McCarran-Ferguson Precludes Federal Antitrust Claims Against Title Insurance Company
In re New Jersey Title Insurance Litigation, Civil Action No. 08-1425 (D.N.J. Jul. 6, 2010), involved title insurance purchasers who represented a putative class of similarly situated consumers claimed that various insurance providers engaged in an unlawful price-fixing conspiracy.
The federal district court in that case determined that the action should be dismissed on, among other grounds, reverse preemption under the McCarran-Ferguson Act, 15 U.S.C. 1012(b), as to the plaintiffs’ federal antitrust claims.
Citing Legal Asset Funding, LLC v. Travelers Cas. & Sur. Co., 155 F.Supp.2d 90 (D.N.J. 2001), the court said that, “[g]enerally speaking, this section ‘creates a reverse-preemption doctrine for insurance legislation. That is, a state statute that regulates insurance presumptively preempts a contrary Congressional statute unless the Congressional statute specifically relates to insurance.'”
To determine whether, under McCarran-Ferguson, state law applied to the exclusion of federal law, the court framed the questions as (1) whether title insurance constitutes the “business of insurance” under McCarran, and (2) whether title insurance is “regulated by state law.”
The court reviewed the three risk factors derived from Labor Life Ins. Co. v. Pireno, 458 U.S. 119 (1982), for determining whether a particular practice constitutes the “business of insurance” for purposes of section 1012(b): namely (1) does the practice “ha[ve] the effect of transferring or spreading a policyholder’s risk”; (2) is the practice “an integral part of the policy relationship between the insurer and the insured”; and (3) is the practice “limited to entities within the insurance industry.”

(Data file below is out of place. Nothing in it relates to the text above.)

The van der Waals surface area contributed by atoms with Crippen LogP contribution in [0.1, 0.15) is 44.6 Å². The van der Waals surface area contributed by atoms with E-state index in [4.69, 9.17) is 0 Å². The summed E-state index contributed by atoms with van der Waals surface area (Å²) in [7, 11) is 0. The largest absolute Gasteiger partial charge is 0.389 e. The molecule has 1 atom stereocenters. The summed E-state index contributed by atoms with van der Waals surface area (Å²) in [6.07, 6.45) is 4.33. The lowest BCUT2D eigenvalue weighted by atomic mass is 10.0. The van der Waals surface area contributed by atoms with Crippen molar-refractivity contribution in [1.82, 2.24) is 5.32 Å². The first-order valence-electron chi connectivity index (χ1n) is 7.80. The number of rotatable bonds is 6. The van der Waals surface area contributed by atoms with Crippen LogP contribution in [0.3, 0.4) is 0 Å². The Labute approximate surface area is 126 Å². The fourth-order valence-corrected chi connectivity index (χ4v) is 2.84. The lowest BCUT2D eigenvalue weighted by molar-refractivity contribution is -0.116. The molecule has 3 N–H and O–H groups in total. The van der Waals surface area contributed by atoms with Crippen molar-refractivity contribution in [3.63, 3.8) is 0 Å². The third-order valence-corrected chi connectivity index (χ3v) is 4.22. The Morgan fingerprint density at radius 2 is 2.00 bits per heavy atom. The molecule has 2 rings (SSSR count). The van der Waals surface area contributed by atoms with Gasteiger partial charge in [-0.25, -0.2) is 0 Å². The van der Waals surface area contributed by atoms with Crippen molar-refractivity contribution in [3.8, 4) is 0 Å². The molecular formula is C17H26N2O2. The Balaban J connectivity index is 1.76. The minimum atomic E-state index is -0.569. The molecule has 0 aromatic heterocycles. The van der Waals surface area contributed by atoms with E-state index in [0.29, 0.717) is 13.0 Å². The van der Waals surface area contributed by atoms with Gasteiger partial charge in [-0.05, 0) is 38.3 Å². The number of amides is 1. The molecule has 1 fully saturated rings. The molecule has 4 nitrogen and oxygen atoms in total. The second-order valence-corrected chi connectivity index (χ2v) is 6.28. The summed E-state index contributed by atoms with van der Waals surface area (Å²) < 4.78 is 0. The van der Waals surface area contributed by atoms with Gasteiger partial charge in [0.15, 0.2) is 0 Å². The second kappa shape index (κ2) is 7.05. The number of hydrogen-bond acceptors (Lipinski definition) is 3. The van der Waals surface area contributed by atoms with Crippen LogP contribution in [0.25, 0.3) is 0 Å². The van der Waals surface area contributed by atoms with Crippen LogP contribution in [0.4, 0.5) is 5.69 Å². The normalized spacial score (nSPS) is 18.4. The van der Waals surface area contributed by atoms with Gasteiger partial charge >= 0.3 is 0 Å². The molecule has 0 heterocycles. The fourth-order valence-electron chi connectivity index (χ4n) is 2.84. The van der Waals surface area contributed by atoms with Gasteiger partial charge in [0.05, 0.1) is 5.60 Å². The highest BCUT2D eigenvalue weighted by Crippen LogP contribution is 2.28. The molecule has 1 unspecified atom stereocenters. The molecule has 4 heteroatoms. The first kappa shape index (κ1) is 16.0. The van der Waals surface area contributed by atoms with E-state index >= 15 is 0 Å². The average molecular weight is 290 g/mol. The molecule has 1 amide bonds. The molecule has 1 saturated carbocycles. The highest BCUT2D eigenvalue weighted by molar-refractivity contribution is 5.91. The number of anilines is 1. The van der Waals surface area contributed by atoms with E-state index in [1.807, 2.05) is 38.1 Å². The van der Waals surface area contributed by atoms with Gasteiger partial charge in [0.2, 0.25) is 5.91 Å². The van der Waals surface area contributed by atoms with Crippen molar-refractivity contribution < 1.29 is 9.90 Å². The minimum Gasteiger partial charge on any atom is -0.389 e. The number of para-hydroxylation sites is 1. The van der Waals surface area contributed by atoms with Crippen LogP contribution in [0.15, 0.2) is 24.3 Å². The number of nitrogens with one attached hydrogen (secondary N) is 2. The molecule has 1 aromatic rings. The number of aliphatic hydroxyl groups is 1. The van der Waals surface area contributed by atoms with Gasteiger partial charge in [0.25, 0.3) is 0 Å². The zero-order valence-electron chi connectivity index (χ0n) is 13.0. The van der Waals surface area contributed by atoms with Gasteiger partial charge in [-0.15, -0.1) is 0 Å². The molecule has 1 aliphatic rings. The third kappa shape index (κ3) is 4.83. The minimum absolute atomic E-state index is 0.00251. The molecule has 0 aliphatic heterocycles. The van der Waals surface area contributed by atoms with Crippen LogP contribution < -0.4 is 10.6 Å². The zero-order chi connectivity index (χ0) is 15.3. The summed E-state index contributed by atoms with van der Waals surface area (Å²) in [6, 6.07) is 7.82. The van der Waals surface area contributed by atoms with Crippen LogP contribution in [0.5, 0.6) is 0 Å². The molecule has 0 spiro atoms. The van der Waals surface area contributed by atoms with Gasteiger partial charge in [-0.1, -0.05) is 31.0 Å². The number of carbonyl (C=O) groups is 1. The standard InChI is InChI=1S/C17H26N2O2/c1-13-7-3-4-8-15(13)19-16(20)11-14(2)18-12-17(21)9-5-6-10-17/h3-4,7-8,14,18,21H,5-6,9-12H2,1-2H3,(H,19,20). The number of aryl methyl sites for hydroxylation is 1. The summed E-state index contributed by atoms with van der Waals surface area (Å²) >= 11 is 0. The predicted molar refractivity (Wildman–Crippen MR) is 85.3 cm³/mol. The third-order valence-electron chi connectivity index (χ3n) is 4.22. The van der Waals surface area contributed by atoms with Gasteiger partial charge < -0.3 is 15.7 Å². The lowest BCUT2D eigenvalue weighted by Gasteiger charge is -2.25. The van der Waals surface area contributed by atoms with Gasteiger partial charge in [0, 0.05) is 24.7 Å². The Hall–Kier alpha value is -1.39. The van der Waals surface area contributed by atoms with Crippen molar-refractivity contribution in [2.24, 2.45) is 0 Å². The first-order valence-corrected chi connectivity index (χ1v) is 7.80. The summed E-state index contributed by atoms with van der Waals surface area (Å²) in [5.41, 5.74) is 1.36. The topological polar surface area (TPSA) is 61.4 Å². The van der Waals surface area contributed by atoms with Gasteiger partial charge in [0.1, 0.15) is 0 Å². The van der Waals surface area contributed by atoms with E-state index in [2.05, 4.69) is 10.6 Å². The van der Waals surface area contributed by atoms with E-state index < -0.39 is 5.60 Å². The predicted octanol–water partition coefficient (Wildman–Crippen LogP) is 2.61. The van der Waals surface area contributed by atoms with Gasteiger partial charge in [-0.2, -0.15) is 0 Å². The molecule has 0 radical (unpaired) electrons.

The court concluded that, under each of these factors, the the collective rate-setting of title insurance rates constituted the business of insurance.
In this regard, the court noted that it had reached the same conclusion as the 5th and 10th Circuit Courts of Appeals (in Crawford v. Am. Title Ins. Co., 518 F.2d 217 (5th Cir. 1975), and Commander Leasing Co. v. Transamerica Title Ins. Co., 477 F.2d 77 (10th Cir. 1973)).
The court then addressed regulating by the state, and concluded that there was no question that the state of New Jersey regulated title insurance rates.
Because title insurance constituted the “business of insurance” within the meaning of McCarran-Ferguson, and because New Jersey regulated title insurance, McCarran-Ferguson applied and reverse-preempted the plaintiffs’ antitrust claims under federal law.